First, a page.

Evaluation of teacher performance is usually done with the use of ratings made by students, peers, and principals or supervisors, and at times, selfratings made by the teachers themselves. The trouble with this practice is that it is obviously subjective, and vulnerable to what Glass and Martinez call the "politics of teacher evaluation," as well as to professional incapacities of the raters. The value-added analysis (VAA) model is one attempt to make evaluation objective and evidenced-based. However, the VAA model--especially that of the Tennessee Value Added Assessment System (TVAAS) developed by Dr. William Sanders--appears flawed essentially because it posits the untenable assumption that the gain score of students (value added) is attributable only and only to the teacher(s), ignoring other significant explanators of student achievement like IQ and socio-economic status. Further, the use of the gain score (value-added) as a dependent variable appears hobbled with the validity threat called "statistical regression," as well as the problem of isolating the conflated effects of two or more teachers. The proposed variance partitioning analysis (VPA) model seeks to partition the total variance of the dependent variable (post-test student achievement) into various portions representing: first, the effects attributable to the set of teacher factors; second, effects attributable to the set of control variables the most important of which are IQ of the student, his pretest score on that particular dependent variable, and some measures of his socio-economic status; and third, the unexplained effects/variance. It is not difficult to see that when the second and third quanta of variance are partitioned out of the total variance of the dependent variable, what remains is that attributable to the teacher. Two measures of teacher effect are hereby proposed: the proportional teacher effect and the direct teacher effect.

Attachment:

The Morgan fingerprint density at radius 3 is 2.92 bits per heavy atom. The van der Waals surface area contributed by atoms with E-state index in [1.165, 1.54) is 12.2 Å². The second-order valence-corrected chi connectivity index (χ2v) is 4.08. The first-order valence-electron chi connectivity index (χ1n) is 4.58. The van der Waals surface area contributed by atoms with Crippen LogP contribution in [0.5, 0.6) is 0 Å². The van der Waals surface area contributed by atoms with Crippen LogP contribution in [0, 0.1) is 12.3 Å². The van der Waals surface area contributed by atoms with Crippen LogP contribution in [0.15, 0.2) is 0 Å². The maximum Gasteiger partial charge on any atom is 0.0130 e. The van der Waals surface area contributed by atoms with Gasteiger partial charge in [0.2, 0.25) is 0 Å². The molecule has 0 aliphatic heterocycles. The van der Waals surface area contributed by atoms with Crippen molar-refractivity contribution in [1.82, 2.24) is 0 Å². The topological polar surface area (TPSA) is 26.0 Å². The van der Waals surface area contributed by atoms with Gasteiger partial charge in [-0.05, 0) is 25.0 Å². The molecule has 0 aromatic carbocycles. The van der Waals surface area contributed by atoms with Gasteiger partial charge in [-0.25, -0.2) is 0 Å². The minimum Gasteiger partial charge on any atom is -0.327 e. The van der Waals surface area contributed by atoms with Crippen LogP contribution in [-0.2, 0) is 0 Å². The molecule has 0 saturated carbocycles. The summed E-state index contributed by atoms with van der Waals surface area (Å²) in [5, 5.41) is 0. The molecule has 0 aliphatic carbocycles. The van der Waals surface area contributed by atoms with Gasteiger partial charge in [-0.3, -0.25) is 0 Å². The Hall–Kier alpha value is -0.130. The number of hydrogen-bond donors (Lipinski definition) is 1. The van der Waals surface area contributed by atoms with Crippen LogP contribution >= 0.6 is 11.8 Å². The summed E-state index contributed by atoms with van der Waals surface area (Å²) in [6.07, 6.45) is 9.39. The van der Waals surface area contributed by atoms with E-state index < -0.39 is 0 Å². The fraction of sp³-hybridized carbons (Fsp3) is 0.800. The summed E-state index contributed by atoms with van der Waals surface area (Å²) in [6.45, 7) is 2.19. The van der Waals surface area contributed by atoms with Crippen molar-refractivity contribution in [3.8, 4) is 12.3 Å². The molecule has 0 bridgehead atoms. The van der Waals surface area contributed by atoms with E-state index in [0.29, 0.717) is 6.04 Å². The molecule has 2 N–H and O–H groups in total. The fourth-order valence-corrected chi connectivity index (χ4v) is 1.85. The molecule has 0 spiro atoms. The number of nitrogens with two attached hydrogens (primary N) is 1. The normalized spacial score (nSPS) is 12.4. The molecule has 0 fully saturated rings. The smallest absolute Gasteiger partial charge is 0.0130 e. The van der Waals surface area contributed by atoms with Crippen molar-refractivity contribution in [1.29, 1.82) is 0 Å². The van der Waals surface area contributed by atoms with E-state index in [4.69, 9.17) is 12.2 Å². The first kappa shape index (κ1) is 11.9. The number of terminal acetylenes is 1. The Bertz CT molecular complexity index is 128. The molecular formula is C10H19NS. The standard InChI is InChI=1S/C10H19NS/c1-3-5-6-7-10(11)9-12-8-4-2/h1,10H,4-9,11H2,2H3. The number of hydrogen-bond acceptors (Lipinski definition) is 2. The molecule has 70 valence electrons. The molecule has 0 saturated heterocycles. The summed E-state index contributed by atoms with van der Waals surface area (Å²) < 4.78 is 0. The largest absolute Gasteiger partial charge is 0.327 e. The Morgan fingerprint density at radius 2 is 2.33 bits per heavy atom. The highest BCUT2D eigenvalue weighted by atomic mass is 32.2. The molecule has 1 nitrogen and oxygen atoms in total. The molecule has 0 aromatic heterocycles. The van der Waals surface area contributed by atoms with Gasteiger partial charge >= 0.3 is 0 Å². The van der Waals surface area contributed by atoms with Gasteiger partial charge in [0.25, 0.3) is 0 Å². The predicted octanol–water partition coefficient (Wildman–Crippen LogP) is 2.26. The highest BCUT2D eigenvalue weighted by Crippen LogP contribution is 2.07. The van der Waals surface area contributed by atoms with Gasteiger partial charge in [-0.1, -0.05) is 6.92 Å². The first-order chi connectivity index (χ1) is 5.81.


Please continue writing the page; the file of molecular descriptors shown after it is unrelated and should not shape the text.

I have noted several times that I belong to the Assessment Reform Network of Fairtest. One of our participants has taken it upon himself to put together a listing of web resources on testing and assessment. Here is the text of the most recent version. He has included his email for those who would wish to offer comments or to suggest additional resources which should be included.
Web Sites: Testing and Assessment
The following are updated at least weekly or monthly
The National Center for Fair & Open Testing (FairTest) works to end the misuses and flaws of standardized testing and to ensure that evaluation of students, teachers and schools is fair, open, valid and educationally beneficial. http://www.Fairtest.org/
Susan Ohanian's huge and useful collection of stuff, news stories, commentary, http://susanohanian.org/
Critical and dependable independent analyses of research and policy documents, http://nochildleft.com
Rethinking Schools, an independent, progressive quarterly periodical : www.rethinkingschools.org
Harvard Civil Rights Project: http://www.law.harvard.edu/civilrights/
Education Policy Research Unit, (EPRU ) Arizona State Univ. Independent analyses of research and policy documents in areas such as student performance standards, assessment, and curriculum. EPRU disseminates its reports, analyses and other documents to policy makers, educators
and the public. http://www.educationanalysis.org/
Applied Research Center: Progressive, dependable, focus on race and public policy including testing http://www.arc.org
NCLBgrassroots.org, a website tracking news articles from every state on the No Child Left Behind Act and monitoring how communities are faring under the law.